Music History Monday

Music History Monday

Speaker, Composer, Author, Professor, Historian

Episodes

October 25, 2021 18 min

We mark the world premiere – on October 25, 1885, 136 years ago today – of Johannes Brahms’ fourth and final symphony.  Performed by the superb Meiningen Court Orchestra, the performance was conducted by Brahms himself.  It went well. We’ll get to Herr Doktor Professor Brahms in a bit.  But first, some gratuitous, auto back slapping. I began writing these Music History Monday posts in September of 2016.  That was when Melanie Smith...

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We mark the death on October 18, 1944 – 77 years ago today – of the composer and pianist Viktor Ullmann, in a gas chamber at the concentration and death camp of Auschwitz-Birkenau, in Nazi-occupied Poland. Last week’s Music History Monday focused on a soft-rock song entitled Je t’aime… Moi non plus by the French singer-songwriter, author, filmmaker, and actor Serge Gainsbourg (1928-1991), and recorded in 1969 by Gainsbourg and the ...

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October 11, 2021 16 min

There was a time, in the not terribly distant past (in our days of relative musical innocence), when a little heavy breathing was all it took to get a recording banned from the airwaves. Today we celebrate just such an event. On October 11, 1969 – 52 years ago today – a song entitled Je t’aime… Moi non plus, which means “I love you . . . me neither” hit number 1 on the UK singles chart. Written by the French singer-songwriter, auth...

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October 4, 2021 16 min

Before moving on to the main topic for today’s post, I would like to announce a new feature here on Music History Monday, something called “This Day in Musical Stupid.” I explain. As regular readers of this post know, I will, occasionally, dedicate a post to the shenanigans and sometimes plain old idiocy of musicians as they go about their daily lives and business. More often (far more often!) than not, such antics are perpetrated ...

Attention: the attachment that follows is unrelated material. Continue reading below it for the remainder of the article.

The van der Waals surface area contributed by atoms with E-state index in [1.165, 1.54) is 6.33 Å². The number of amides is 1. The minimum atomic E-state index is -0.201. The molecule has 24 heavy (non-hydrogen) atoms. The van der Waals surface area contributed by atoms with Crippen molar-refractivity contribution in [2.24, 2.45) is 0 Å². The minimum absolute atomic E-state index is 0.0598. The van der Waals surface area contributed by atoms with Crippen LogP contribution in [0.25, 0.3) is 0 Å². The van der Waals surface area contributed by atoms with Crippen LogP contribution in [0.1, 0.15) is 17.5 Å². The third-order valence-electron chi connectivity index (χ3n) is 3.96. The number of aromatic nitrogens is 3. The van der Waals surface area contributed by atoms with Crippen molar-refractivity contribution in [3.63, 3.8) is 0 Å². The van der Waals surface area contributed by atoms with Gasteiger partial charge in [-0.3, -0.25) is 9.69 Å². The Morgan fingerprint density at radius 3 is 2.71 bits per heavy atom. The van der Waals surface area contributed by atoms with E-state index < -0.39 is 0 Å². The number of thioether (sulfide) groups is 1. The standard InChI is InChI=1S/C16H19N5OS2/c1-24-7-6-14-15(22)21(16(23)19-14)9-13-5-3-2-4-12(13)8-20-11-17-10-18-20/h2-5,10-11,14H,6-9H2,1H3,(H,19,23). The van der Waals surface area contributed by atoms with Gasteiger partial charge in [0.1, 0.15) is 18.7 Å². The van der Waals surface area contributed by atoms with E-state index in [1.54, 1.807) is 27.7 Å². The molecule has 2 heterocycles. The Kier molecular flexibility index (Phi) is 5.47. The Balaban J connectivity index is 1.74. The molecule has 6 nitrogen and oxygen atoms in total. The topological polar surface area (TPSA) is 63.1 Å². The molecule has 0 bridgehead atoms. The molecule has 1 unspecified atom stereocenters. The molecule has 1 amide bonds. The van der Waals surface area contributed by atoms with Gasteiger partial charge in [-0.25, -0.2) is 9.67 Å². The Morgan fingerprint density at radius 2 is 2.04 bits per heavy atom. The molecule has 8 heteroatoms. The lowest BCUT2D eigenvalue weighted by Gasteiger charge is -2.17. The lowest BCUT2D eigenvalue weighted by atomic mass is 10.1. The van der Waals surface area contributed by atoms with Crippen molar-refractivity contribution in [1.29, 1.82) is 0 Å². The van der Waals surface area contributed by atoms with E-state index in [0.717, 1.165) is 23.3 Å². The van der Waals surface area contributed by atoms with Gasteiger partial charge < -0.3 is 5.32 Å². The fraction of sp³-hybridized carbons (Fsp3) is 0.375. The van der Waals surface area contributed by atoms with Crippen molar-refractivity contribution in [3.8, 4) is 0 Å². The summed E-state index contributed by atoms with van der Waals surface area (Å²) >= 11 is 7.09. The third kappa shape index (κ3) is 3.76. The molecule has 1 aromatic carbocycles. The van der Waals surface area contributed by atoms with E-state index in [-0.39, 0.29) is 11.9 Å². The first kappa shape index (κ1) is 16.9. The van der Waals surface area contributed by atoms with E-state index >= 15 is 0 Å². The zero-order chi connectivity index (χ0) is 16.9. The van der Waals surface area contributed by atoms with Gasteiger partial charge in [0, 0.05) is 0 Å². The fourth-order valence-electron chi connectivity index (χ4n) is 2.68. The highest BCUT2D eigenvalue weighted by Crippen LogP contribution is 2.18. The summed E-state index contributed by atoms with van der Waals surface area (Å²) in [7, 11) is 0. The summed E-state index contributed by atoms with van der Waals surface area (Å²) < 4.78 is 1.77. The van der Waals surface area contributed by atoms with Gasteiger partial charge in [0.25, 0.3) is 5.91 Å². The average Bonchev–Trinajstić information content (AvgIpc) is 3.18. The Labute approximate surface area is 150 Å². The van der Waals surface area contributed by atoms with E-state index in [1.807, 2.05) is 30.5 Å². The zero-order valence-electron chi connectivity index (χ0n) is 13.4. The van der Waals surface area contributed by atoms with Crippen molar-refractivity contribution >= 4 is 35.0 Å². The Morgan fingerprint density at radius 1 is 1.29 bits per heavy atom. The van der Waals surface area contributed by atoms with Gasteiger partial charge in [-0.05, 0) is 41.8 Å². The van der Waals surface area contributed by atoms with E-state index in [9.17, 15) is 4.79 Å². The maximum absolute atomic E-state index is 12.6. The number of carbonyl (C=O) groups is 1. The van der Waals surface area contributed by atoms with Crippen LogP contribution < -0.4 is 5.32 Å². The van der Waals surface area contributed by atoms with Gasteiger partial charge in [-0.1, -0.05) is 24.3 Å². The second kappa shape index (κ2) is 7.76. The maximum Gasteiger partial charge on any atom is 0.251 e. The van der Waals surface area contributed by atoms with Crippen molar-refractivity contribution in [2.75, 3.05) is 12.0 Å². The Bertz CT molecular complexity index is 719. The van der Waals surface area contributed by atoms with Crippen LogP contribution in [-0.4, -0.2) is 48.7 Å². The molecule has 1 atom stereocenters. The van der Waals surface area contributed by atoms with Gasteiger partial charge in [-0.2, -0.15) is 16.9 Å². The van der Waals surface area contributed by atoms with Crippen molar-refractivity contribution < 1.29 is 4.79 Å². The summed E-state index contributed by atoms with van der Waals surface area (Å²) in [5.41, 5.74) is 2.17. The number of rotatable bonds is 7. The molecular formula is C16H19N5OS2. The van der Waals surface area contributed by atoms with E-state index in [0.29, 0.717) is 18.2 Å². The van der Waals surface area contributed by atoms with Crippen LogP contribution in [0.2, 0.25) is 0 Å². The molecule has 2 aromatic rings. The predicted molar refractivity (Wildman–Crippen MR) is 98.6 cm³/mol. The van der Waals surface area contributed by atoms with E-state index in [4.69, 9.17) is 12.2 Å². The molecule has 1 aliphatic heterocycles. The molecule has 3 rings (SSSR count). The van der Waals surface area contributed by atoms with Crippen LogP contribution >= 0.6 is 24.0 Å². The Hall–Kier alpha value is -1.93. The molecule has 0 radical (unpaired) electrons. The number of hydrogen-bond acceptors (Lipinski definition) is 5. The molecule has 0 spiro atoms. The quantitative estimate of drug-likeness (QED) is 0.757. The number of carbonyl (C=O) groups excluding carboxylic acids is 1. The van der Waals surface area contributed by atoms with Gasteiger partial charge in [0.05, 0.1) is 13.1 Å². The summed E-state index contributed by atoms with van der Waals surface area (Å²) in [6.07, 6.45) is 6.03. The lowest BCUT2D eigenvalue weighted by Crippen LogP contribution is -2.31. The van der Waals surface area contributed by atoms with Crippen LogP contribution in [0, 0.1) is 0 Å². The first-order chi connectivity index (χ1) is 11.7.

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September 27, 2021 16 min

We mark the arrival on September 27, 1892 – 129 years ago today – of the Bohemian-born Czech composer Antonin Dvořák (1841-1904) to the United States, here to take up the Directorship of the National Conservatory of Music in New York City. He retained the directorship for 2½ years – until March of 1895 – at which time he and his family returned to Prague. Antonin Dvořák in 1891 By 1891 – at the age of fifty – Dvořák was that rarest...

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We mark the death on September 20, 1957 – 64 years ago today – of the Finnish composer Jean Sibelius, in Järvenpää (yes, that’s a lot of umlauts), Finland. Born on December 8, 1865, in Hameenlinna, Finland, Sibelius was 91 years old when he died. Scandanavia Scandinavia is the Canada of Europe: a huge, climatically challenged area of extraordinary beauty that has produced an artistic community the breadth and depth of which is way ...

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September 13, 2021 24 min

We mark the death, on September 13, 1977 – 44 years ago today – of the British conductor Leopold Anthony Stokowski, in Nether Wallop, Hampshire, United Kingdom, 67.6 miles (give or take) southwest of London.  Born in London on April 18 (the maestro and I share that day and month of birth) 1882, Stokowski was 95 years old when he died.  He was still recording for Columbia Records at the time of his death; his contract with Columbia ...

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September 6, 2021 24 min

We mark the premiere on September 6, 1791 – 230 years ago today – of Wolfgang Mozart’s final opera La clemenza di Tito (The Clemency [or Mercy] of Titus), K. 621. Commissioned by the Prague-based opera producer and impresario Domenico Guardasoni (circa 1731-1806), the opera received its premiere at Prague’s Estates Theater, where Mozart’s Don Giovanni had been premiered as well in October 1787. (Put a visit to Prague’s Estates Thea...

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August 30, 2021 20 min

Every now and again, circumstances force us to plum the tawdry here in Music History Monday. Usually, those “circumstances” are a dearth of good topics to write about; today is such a day. (In fact, there is an excellent, August 30th-associated topic we could have focused on: the completion of Shostakovich’s extremely controversial Symphony No. 9 of 1945. But, alas, I wrote about Shostakovich’s death just three weeks ago, on August...

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August 23, 2021 25 min

We mark the birth on August 23, 1854 – 167 years ago today – of the German-Polish composer, pianist, and teacher Moritz Moszkowski in the Prussian/Silesian city of Breslau, today the Polish city of Wrocław. He died in Paris on March 4, 1925, at the age of 70. Moszkowski was one of the most famous pianist-composers of his time, someone who stood shoulder-to-shoulder with the likes of Franz Liszt (1811-1886), Anton Rubinstein (1829-1...